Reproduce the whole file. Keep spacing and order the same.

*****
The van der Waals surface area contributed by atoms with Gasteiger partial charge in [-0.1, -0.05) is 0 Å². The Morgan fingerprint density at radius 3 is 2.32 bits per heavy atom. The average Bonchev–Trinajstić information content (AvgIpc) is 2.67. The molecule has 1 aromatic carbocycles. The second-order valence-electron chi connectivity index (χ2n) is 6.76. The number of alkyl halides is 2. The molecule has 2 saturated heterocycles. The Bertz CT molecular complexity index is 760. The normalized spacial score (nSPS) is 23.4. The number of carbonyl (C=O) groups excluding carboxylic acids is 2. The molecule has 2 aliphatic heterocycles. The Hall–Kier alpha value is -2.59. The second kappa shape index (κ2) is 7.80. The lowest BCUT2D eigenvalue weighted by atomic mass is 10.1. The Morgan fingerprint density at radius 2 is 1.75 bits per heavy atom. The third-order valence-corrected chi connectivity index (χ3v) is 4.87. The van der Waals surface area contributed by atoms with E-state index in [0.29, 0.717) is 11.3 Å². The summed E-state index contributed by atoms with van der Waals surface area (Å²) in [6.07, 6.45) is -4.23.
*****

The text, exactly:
The van der Waals surface area contributed by atoms with Gasteiger partial charge in [-0.1, -0.05) is 0 Å². The Morgan fingerprint density at radius 3 is 2.32 bits per heavy atom. The average Bonchev–Trinajstić information content (AvgIpc) is 2.67. The molecule has 1 aromatic carbocycles. The second-order valence-electron chi connectivity index (χ2n) is 6.76. The number of alkyl halides is 2. The molecule has 2 saturated heterocycles. The Bertz CT molecular complexity index is 760. The normalized spacial score (nSPS) is 23.4. The number of carbonyl (C=O) groups excluding carboxylic acids is 2. The molecule has 2 aliphatic heterocycles. The Hall–Kier alpha value is -2.59. The second kappa shape index (κ2) is 7.80. The lowest BCUT2D eigenvalue weighted by atomic mass is 10.1. The Morgan fingerprint density at radius 2 is 1.75 bits per heavy atom. The third-order valence-corrected chi connectivity index (χ3v) is 4.87. The van der Waals surface area contributed by atoms with E-state index in [0.29, 0.717) is 11.3 Å². The summed E-state index contributed by atoms with van der Waals surface area (Å²) in [6.07, 6.45) is -4.23.